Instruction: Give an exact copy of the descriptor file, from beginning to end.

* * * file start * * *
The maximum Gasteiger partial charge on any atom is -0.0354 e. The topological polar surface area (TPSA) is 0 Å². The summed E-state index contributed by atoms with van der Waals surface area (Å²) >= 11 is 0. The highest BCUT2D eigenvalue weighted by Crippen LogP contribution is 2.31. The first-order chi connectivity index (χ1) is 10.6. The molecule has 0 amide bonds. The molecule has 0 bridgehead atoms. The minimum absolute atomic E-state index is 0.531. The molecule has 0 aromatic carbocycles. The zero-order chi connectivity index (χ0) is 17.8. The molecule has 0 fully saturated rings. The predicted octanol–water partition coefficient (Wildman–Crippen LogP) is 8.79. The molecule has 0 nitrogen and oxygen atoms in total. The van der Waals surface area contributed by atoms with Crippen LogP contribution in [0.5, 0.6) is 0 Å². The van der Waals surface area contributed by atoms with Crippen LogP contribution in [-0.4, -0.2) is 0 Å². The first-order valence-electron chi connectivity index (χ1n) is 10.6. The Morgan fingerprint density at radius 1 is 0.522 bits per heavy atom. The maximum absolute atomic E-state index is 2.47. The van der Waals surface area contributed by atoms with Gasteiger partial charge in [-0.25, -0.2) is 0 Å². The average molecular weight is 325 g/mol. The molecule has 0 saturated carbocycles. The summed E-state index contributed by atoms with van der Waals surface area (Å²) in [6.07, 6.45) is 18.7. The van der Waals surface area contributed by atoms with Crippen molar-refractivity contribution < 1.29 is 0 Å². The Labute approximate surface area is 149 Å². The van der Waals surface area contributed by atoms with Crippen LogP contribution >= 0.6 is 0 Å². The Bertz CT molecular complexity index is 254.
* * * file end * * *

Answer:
The maximum Gasteiger partial charge on any atom is -0.0354 e. The topological polar surface area (TPSA) is 0 Å². The summed E-state index contributed by atoms with van der Waals surface area (Å²) >= 11 is 0. The highest BCUT2D eigenvalue weighted by Crippen LogP contribution is 2.31. The first-order chi connectivity index (χ1) is 10.6. The molecule has 0 amide bonds. The molecule has 0 bridgehead atoms. The minimum absolute atomic E-state index is 0.531. The molecule has 0 aromatic carbocycles. The zero-order chi connectivity index (χ0) is 17.8. The molecule has 0 fully saturated rings. The predicted octanol–water partition coefficient (Wildman–Crippen LogP) is 8.79. The molecule has 0 nitrogen and oxygen atoms in total. The van der Waals surface area contributed by atoms with Crippen LogP contribution in [0.5, 0.6) is 0 Å². The van der Waals surface area contributed by atoms with Crippen LogP contribution in [-0.4, -0.2) is 0 Å². The first-order valence-electron chi connectivity index (χ1n) is 10.6. The Morgan fingerprint density at radius 1 is 0.522 bits per heavy atom. The maximum absolute atomic E-state index is 2.47. The van der Waals surface area contributed by atoms with Gasteiger partial charge in [-0.25, -0.2) is 0 Å². The average molecular weight is 325 g/mol. The molecule has 0 saturated carbocycles. The summed E-state index contributed by atoms with van der Waals surface area (Å²) in [6.07, 6.45) is 18.7. The van der Waals surface area contributed by atoms with Crippen molar-refractivity contribution < 1.29 is 0 Å². The Labute approximate surface area is 149 Å². The van der Waals surface area contributed by atoms with Crippen LogP contribution >= 0.6 is 0 Å². The Bertz CT molecular complexity index is 254.